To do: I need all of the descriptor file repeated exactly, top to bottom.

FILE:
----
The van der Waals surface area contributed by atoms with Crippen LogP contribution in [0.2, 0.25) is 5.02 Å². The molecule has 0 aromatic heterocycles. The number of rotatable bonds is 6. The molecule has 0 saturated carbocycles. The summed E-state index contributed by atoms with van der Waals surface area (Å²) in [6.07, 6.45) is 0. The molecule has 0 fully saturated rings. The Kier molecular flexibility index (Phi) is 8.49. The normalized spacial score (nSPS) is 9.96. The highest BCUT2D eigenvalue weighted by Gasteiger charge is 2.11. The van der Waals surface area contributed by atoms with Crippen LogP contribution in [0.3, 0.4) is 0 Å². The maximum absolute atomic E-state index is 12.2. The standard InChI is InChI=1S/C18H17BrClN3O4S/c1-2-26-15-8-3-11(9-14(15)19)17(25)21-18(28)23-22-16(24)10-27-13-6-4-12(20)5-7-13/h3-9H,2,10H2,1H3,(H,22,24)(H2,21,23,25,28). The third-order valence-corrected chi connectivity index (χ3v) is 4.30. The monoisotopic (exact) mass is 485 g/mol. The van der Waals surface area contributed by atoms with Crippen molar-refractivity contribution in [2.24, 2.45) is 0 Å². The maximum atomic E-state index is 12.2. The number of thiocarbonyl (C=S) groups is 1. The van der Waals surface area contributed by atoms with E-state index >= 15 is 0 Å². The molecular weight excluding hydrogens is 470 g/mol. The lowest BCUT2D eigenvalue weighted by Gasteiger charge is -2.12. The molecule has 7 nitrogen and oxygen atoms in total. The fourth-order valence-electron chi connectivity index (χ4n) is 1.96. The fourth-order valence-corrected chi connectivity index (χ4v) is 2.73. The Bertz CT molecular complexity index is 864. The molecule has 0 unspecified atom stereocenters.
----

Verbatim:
The van der Waals surface area contributed by atoms with Crippen LogP contribution in [0.2, 0.25) is 5.02 Å². The molecule has 0 aromatic heterocycles. The number of rotatable bonds is 6. The molecule has 0 saturated carbocycles. The summed E-state index contributed by atoms with van der Waals surface area (Å²) in [6.07, 6.45) is 0. The molecule has 0 fully saturated rings. The Kier molecular flexibility index (Phi) is 8.49. The normalized spacial score (nSPS) is 9.96. The highest BCUT2D eigenvalue weighted by Gasteiger charge is 2.11. The van der Waals surface area contributed by atoms with Crippen LogP contribution in [0.3, 0.4) is 0 Å². The maximum absolute atomic E-state index is 12.2. The standard InChI is InChI=1S/C18H17BrClN3O4S/c1-2-26-15-8-3-11(9-14(15)19)17(25)21-18(28)23-22-16(24)10-27-13-6-4-12(20)5-7-13/h3-9H,2,10H2,1H3,(H,22,24)(H2,21,23,25,28). The third-order valence-corrected chi connectivity index (χ3v) is 4.30. The monoisotopic (exact) mass is 485 g/mol. The van der Waals surface area contributed by atoms with Crippen molar-refractivity contribution in [2.24, 2.45) is 0 Å². The maximum atomic E-state index is 12.2. The number of thiocarbonyl (C=S) groups is 1. The van der Waals surface area contributed by atoms with E-state index >= 15 is 0 Å². The molecular weight excluding hydrogens is 470 g/mol. The lowest BCUT2D eigenvalue weighted by Gasteiger charge is -2.12. The molecule has 7 nitrogen and oxygen atoms in total. The fourth-order valence-electron chi connectivity index (χ4n) is 1.96. The fourth-order valence-corrected chi connectivity index (χ4v) is 2.73. The Bertz CT molecular complexity index is 864. The molecule has 0 unspecified atom stereocenters.